Instructor training courses are conducted by NRA Training Counselors. Training Counselors are active and experienced instructors who have been certified by NRA to train experienced shooters to teach others to shoot.
To qualify as an NRA Instructor:
Candidates must possess and demonstrate a solid background in firearm safety and shooting skills acquired through previous firearm training and/or previous shooting experience. Instructor candidates must be intimately familiar with each action type in the discipline they wish to be certified.
Candidates will be required to demonstrate solid and safe firearms handling skills required to be successful during an instructor training course by completing pre-course questionnaires and qualification exercises administered by the NRA Appointed Training Counselor.
Candidates must satisfactorily complete an NRA Instructor Training Course in the discipline they wish to teach (e.g., NRA Basic Pistol Course), and receive the endorsement of the NRA Training Counselor conducting that training.
NRA Instructor courses are discipline specific. During the course, candidates will learn NRA policies and procedures, basic public speaking skills, training methodology, use of a training team and training aids, organizing a course, building a budget, and finally preparing to teach. In addition, candidates will be provided the appropriate lesson plans and basic course student packets. Role-playing is a major part of an instructor course; therefore, the minimum class size should be at least four candidates, with 10-12 candidates being ideal. Candidates take turns working in teams, actually conducting portions of the course to other candidates who portray basic students.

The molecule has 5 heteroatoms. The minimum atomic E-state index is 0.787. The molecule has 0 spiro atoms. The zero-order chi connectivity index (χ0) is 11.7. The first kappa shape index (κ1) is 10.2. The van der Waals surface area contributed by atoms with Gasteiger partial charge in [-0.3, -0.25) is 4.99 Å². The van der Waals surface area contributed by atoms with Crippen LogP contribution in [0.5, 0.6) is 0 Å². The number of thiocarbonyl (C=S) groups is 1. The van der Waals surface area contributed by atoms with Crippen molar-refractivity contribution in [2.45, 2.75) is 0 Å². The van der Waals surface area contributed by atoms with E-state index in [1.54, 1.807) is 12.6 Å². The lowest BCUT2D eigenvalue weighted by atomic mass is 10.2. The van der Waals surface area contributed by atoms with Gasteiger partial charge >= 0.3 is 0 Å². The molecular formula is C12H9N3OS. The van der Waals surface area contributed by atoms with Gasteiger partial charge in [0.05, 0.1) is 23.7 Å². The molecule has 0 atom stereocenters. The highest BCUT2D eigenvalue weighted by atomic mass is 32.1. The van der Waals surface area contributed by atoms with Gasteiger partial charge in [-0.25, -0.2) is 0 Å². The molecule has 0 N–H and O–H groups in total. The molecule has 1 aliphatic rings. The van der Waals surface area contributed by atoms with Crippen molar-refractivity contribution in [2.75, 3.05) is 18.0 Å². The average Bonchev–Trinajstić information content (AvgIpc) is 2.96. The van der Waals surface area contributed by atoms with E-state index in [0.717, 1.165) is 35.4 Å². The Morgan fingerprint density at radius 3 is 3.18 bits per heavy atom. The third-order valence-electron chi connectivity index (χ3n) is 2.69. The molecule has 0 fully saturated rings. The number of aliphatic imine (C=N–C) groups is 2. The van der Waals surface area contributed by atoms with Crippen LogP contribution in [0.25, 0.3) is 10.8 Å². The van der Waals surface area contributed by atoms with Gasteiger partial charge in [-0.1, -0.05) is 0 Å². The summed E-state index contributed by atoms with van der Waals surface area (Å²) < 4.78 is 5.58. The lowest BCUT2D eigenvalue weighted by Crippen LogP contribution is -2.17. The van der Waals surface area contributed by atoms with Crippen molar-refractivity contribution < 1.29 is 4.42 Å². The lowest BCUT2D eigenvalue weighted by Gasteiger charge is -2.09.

Instructor ratings are available to conduct the following NRA courses:
Basic Pistol Shooting
Personal Protection in the Home
Personal Protection Outside the Home
Basic Rifle Shooting
Basic Shotgun Shooting
Home Firearm Safety
Range Safety Officer
NRA Certified Instructors provide an invaluable service in their communities by training hundreds of thousands of individuals annually. As more Americans choose to exercise their right to own a firearm, so too grows the need for these courses.